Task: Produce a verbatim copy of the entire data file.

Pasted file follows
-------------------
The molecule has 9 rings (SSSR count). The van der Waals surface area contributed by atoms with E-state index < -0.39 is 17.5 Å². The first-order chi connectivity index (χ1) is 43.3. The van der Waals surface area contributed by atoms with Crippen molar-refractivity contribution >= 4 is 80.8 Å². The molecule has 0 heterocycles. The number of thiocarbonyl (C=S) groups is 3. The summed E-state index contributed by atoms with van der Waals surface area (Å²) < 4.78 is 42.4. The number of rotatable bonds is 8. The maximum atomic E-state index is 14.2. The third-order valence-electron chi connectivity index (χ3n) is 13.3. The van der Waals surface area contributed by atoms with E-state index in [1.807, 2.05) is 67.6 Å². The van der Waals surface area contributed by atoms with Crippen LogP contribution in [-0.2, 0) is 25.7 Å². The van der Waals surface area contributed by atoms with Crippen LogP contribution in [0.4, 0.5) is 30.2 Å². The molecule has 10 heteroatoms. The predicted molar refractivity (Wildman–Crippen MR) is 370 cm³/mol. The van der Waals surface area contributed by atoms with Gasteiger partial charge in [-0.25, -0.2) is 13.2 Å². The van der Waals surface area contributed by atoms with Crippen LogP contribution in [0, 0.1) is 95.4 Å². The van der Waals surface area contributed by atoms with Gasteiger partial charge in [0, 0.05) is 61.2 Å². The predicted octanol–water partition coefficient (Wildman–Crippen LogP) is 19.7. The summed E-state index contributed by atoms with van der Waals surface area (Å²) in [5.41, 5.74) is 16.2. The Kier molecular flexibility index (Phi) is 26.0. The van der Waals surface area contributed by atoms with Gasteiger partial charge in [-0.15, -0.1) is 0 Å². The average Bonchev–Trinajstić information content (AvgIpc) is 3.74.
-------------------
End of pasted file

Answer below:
The molecule has 9 rings (SSSR count). The van der Waals surface area contributed by atoms with E-state index < -0.39 is 17.5 Å². The first-order chi connectivity index (χ1) is 43.3. The van der Waals surface area contributed by atoms with Crippen molar-refractivity contribution >= 4 is 80.8 Å². The molecule has 0 heterocycles. The number of thiocarbonyl (C=S) groups is 3. The summed E-state index contributed by atoms with van der Waals surface area (Å²) < 4.78 is 42.4. The number of rotatable bonds is 8. The maximum atomic E-state index is 14.2. The third-order valence-electron chi connectivity index (χ3n) is 13.3. The van der Waals surface area contributed by atoms with E-state index in [1.807, 2.05) is 67.6 Å². The van der Waals surface area contributed by atoms with Crippen LogP contribution in [-0.2, 0) is 25.7 Å². The van der Waals surface area contributed by atoms with Crippen LogP contribution in [0.4, 0.5) is 30.2 Å². The molecule has 10 heteroatoms. The predicted molar refractivity (Wildman–Crippen MR) is 370 cm³/mol. The van der Waals surface area contributed by atoms with Gasteiger partial charge in [-0.25, -0.2) is 13.2 Å². The van der Waals surface area contributed by atoms with Crippen LogP contribution in [0, 0.1) is 95.4 Å². The van der Waals surface area contributed by atoms with Gasteiger partial charge in [0, 0.05) is 61.2 Å². The predicted octanol–water partition coefficient (Wildman–Crippen LogP) is 19.7. The summed E-state index contributed by atoms with van der Waals surface area (Å²) in [5.41, 5.74) is 16.2. The Kier molecular flexibility index (Phi) is 26.0. The van der Waals surface area contributed by atoms with Gasteiger partial charge in [-0.15, -0.1) is 0 Å². The average Bonchev–Trinajstić information content (AvgIpc) is 3.74.